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House Republicans Clear Key First Step to Send Tax Bill to Trump


U.S. President Donald Trump gives a thumbs-up as he and Vice President Mike Pence depart the U.S. Capitol after a meeting to discuss tax legislation with House Republicans, Nov. 16, 2017.

The U.S. House of Representatives passed significant changes to the nation's tax code for the first time in three decades and by a comfortable vote margin Thursday, giving President Donald Trump and congressional Republicans a much-needed win after a year of legislative setbacks.

"If we get Tax Cuts and Reform, we'll really see some great results!," the president tweeted early Friday, after noting the "Great numbers on Stocks and the Economy."


Later, Trump tweeted, "If Democrats were not such obstructionists and understood the power of lower taxes, we would be able to get many of their ideas into Bill!" but he did not list the Democratic ideas to which he was referring.


"This is nothing short of extraordinary," House Speaker Paul Ryan said after the vote, noting that getting the needed number of 218 House members to agree on anything was an achievement.

Ryan's long-held goal of reforming the nation's tax code appeared in jeopardy earlier this year after Republicans tried and failed to deliver on another long-term campaign promise: repealing and replacing former President Barack Obama's Affordable Care Act.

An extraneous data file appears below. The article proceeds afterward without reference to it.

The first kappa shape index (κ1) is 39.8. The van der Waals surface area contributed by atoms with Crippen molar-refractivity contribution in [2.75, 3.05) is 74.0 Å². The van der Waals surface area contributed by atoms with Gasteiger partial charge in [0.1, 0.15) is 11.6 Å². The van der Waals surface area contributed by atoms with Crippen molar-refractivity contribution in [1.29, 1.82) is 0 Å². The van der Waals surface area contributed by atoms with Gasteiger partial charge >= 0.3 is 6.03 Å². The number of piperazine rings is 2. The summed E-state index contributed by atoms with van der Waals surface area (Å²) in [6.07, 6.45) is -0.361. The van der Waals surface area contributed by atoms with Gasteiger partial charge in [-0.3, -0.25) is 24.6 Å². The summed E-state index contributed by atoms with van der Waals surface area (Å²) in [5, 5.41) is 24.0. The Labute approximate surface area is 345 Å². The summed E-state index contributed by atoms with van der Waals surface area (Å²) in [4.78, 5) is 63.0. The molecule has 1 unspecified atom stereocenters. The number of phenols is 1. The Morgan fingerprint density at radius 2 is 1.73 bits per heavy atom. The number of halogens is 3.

Last-minute encouragement

Republican leadership appeared visibly relaxed on the House floor as the vote totals moved toward passage and earlier in the day after Trump gave a last-minute speech of encouragement at the party's weekly conference meeting.

Speaker of the House Paul Ryan, R-Wis., points to boxes of petitions supporting the Republican tax reform bill that is set for a vote later this week as he arrives for a news conference on Capitol Hill in Washington, Nov. 14, 2017.
Speaker of the House Paul Ryan, R-Wis., points to boxes of petitions supporting the Republican tax reform bill that is set for a vote later this week as he arrives for a news conference on Capitol Hill in Washington, Nov. 14, 2017.

"Every step of the way, President Trump was directly engaged, kept talking about how he wanted to push those tax cuts further and further down to the middle class, to make sure that this was fair for everybody," House Majority Whip Steve Scalise said Thursday of Trump's efforts.

The president did not address anticipated issues with passing the legislation in the U.S. Senate, telling House Republicans it was time to put American businesses on a competitive playing field.

"The president is on the verge of getting a major win today and, more importantly, being able to sign the first tax overhaul since 1986, so it's a critical moment for us — he made it pretty clear," Rep. Tom Cole, a Republican from Oklahoma, said of Trump's trip to Capitol Hill.

Many Republicans leaving the meeting described the House vote as the first step that would allow Trump to make the case for tax reform to the nation.

"We want him to sell it to America, he's great at selling," Rep. Dave Brat, a member of the conservative House Freedom Caucus, told reporters before the meeting. "The basic case is good — it's pro-growth, pro-business."

Senate passage

Despite optimism among House Republicans, the bill now faces a much tougher path to passage in the Senate.

Late Thursday, a Senate tax-writing panel approved its own overhaul bill that will be sent to the full Senate after next week’s Thanksgiving holiday.